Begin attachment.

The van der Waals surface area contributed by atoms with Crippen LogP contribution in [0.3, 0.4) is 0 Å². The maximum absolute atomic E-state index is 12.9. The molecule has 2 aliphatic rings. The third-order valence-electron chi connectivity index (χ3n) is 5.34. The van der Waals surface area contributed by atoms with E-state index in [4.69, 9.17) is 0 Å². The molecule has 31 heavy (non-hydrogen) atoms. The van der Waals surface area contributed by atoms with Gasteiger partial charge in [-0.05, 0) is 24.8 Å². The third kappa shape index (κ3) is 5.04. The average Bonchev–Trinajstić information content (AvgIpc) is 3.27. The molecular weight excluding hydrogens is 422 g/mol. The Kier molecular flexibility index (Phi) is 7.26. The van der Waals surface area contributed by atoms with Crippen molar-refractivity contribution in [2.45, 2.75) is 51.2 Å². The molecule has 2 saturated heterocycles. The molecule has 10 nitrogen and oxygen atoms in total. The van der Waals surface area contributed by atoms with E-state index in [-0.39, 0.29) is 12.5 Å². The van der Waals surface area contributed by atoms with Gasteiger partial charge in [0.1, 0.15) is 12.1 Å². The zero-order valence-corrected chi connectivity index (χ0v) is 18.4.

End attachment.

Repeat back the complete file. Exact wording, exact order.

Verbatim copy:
The van der Waals surface area contributed by atoms with Crippen LogP contribution in [0.3, 0.4) is 0 Å². The maximum absolute atomic E-state index is 12.9. The molecule has 2 aliphatic rings. The third-order valence-electron chi connectivity index (χ3n) is 5.34. The van der Waals surface area contributed by atoms with E-state index in [4.69, 9.17) is 0 Å². The molecule has 31 heavy (non-hydrogen) atoms. The van der Waals surface area contributed by atoms with Gasteiger partial charge in [-0.05, 0) is 24.8 Å². The third kappa shape index (κ3) is 5.04. The average Bonchev–Trinajstić information content (AvgIpc) is 3.27. The molecular weight excluding hydrogens is 422 g/mol. The Kier molecular flexibility index (Phi) is 7.26. The van der Waals surface area contributed by atoms with Crippen molar-refractivity contribution in [2.45, 2.75) is 51.2 Å². The molecule has 2 saturated heterocycles. The molecule has 10 nitrogen and oxygen atoms in total. The van der Waals surface area contributed by atoms with E-state index in [-0.39, 0.29) is 12.5 Å². The van der Waals surface area contributed by atoms with Gasteiger partial charge in [0.1, 0.15) is 12.1 Å². The zero-order valence-corrected chi connectivity index (χ0v) is 18.4.